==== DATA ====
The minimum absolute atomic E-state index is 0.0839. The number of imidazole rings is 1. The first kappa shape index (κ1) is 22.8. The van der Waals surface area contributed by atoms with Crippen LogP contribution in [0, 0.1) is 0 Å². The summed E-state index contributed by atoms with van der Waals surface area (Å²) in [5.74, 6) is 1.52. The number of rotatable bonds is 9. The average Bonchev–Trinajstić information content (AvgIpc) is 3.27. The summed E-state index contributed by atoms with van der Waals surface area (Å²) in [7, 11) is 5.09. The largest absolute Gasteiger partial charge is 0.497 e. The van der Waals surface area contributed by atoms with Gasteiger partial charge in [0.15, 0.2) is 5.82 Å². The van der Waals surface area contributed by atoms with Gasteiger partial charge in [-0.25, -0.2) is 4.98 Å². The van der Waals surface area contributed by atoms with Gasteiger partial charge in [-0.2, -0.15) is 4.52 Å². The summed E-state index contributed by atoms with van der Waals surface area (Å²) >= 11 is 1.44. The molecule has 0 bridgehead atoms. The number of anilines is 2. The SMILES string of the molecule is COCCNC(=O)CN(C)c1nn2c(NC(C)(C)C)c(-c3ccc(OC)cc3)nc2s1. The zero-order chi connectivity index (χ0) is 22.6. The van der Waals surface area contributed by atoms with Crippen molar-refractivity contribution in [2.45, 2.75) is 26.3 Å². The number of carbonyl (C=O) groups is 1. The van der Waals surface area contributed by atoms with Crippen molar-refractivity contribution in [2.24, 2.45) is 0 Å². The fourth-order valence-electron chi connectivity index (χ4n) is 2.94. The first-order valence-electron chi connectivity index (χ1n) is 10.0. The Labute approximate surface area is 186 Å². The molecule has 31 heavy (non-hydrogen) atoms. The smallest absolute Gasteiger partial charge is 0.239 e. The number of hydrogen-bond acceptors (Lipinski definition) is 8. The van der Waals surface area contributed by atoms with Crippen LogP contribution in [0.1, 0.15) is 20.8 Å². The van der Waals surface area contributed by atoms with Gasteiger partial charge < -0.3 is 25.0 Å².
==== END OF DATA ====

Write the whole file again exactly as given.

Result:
The minimum absolute atomic E-state index is 0.0839. The number of imidazole rings is 1. The first kappa shape index (κ1) is 22.8. The van der Waals surface area contributed by atoms with Crippen LogP contribution in [0, 0.1) is 0 Å². The summed E-state index contributed by atoms with van der Waals surface area (Å²) in [5.74, 6) is 1.52. The number of rotatable bonds is 9. The average Bonchev–Trinajstić information content (AvgIpc) is 3.27. The summed E-state index contributed by atoms with van der Waals surface area (Å²) in [7, 11) is 5.09. The largest absolute Gasteiger partial charge is 0.497 e. The van der Waals surface area contributed by atoms with Gasteiger partial charge in [0.15, 0.2) is 5.82 Å². The van der Waals surface area contributed by atoms with Gasteiger partial charge in [-0.25, -0.2) is 4.98 Å². The van der Waals surface area contributed by atoms with Gasteiger partial charge in [-0.2, -0.15) is 4.52 Å². The summed E-state index contributed by atoms with van der Waals surface area (Å²) >= 11 is 1.44. The molecule has 0 bridgehead atoms. The number of anilines is 2. The SMILES string of the molecule is COCCNC(=O)CN(C)c1nn2c(NC(C)(C)C)c(-c3ccc(OC)cc3)nc2s1. The zero-order chi connectivity index (χ0) is 22.6. The van der Waals surface area contributed by atoms with Crippen molar-refractivity contribution in [2.45, 2.75) is 26.3 Å². The number of carbonyl (C=O) groups is 1. The van der Waals surface area contributed by atoms with Crippen molar-refractivity contribution in [2.24, 2.45) is 0 Å². The fourth-order valence-electron chi connectivity index (χ4n) is 2.94. The first-order valence-electron chi connectivity index (χ1n) is 10.0. The Labute approximate surface area is 186 Å². The molecule has 31 heavy (non-hydrogen) atoms. The smallest absolute Gasteiger partial charge is 0.239 e. The number of hydrogen-bond acceptors (Lipinski definition) is 8. The van der Waals surface area contributed by atoms with Crippen LogP contribution in [0.1, 0.15) is 20.8 Å². The van der Waals surface area contributed by atoms with Gasteiger partial charge < -0.3 is 25.0 Å².